Chicken a la King is an old fashioned recipe popular in the 1960s made with chicken, colored bell peppers, and mushrooms in a cream sherry sauce.
The recipe began appearing in cook books and magazines into the 1970s.
This gourmet, delicious dish was served in many fine restaurants.
Almost everyone loves this dish.
It is economical and pleases a crowd.
Chicken a la King makes a creamy, delicious and satisfying meal.
Serve it over rice, mashed potatoes, Homemade Noodles or any other pastas.
If there are any leftovers, you can refrigerate them and reheat them for a meal the next day.
Or you can put them in a freezer container and freeze them.
When you are ready to enjoy them at another meal, just remove them from the freezer, let them thaw out and heat them up to serve again.
If you think you might not have left overs, you can double the recipe and freeze half of your meal today, saving precious time cooking dinner on another day.
Melt butter in skillet on low heat.
Add bell pepper strips and saute until tender, about 8-10 minutes.
Remove peppers with a slotted spoon and set aside.
Add flour to butter in skillet and stir until all lumps are gone.
Slowly stir in chicken broth and milk.
Stir and cook until mixture is thickened to a thin gravy consistency.
Stir in salt, rubbed sage, and mushrooms.
Add chicken breast and cook until bubbly and thickened to a thick gravy consistency.
Stir in sour cream and dry Sherry.
Cook until hot and bubbly.
Remove from heat.
Serve hot over cooked hot noodles, rice, or mashed potatoes.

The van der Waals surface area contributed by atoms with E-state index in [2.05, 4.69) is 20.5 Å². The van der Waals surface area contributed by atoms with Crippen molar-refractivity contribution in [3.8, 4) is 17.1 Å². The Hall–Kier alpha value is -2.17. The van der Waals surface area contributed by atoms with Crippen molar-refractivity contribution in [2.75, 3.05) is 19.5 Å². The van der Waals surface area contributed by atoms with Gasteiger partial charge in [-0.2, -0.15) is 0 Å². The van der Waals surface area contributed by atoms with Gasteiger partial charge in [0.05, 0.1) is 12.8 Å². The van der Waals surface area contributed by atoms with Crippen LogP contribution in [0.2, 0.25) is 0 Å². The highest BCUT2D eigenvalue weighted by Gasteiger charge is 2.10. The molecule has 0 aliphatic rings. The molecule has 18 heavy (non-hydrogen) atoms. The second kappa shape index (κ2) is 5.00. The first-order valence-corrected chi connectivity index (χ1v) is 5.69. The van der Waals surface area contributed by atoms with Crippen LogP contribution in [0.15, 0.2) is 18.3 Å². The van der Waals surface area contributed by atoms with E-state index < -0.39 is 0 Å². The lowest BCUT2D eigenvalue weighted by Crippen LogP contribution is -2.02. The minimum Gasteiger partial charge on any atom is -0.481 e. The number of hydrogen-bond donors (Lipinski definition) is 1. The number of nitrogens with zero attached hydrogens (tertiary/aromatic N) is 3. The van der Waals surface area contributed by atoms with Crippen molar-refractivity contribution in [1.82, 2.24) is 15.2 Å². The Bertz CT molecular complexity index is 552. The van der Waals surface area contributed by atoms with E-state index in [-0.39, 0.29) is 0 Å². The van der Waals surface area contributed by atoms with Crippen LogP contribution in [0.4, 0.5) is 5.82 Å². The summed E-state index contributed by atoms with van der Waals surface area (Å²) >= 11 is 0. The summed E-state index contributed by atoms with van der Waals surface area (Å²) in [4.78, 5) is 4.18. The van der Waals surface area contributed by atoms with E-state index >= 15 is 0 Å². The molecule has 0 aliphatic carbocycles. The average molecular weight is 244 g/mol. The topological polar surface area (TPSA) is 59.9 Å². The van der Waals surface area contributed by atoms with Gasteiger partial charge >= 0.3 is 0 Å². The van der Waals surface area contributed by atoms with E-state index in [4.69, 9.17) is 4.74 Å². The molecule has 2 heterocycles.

Old recipes suggested serving it on top of split, hot Homemade Buttermilk Biscuits.
*Julienne means to cut vegetables into small strips.
Usually they are cut on the diagonal.
For this recipe, cut the vegetable strips into about 1-1 1/2 inches long pieces.
The original recipe for this dish used colored peppers.
Subsequent recipes used green peppers and pimento, which is a sweet red pepper.
That was probably because the colored peppers are seasonal.
Canned pimentos are available anytime and may be substituted for the red, yellow, or orange peppers.
The recipes for Chicken a la King that are in my cook books dating around 1947, listed egg yolks as an ingredient.
I believe the only purpose that egg yolks served was to give the sauce a yellow color.
The amber color of the Sherry does the same thing, plus it tastes better.
Cooking Sherry may be substituted for the dry Sherry.
The main difference in cooking Sherry and dry Sherry is the salt is added to cooking Sherry for seasoning.
If using it, adjust your salt in the recipe, accordingly.
For the chicken you may use dark meat instead of white meat or a combination of the two.
If you are going to cook your chicken, add additional flavor by adding a
few celery leaves or celery pieces and a small chopped onion to the
Also add 1/2 teaspoon salt.
This makes a tasty chicken and broth.
About 1 1/2 to 2 pounds uncooked chicken is required.
The following Desserts are especially good for topping off your Chicken Pot Pie making your delicious dinner fit for a King or Queen;
Several versions exist as to who developed this amazing, wonderful and delicious recipe.
One is that Charles Ranhofer, chef at Delmonico created it in the 1880s.
Supposedly, he named it after Foxhall Parker Keene, calling it Chicken a la Keene.
Another account claims that chef George Greenwald of the Brighton Beach Hotel created it in 1898, naming it after a patron E. Clarke King II and his wife.
He was not a King, but he was a chef.
Still there was another version which is William (Bill) King, a cook at the Bellevue Hotel in Philadelphia, was given credit for it in many obituaries, even the New York Tibune when he died on March 4, 1915.
Plus, there are others who claim to have originated this great recipe.
Who really knows?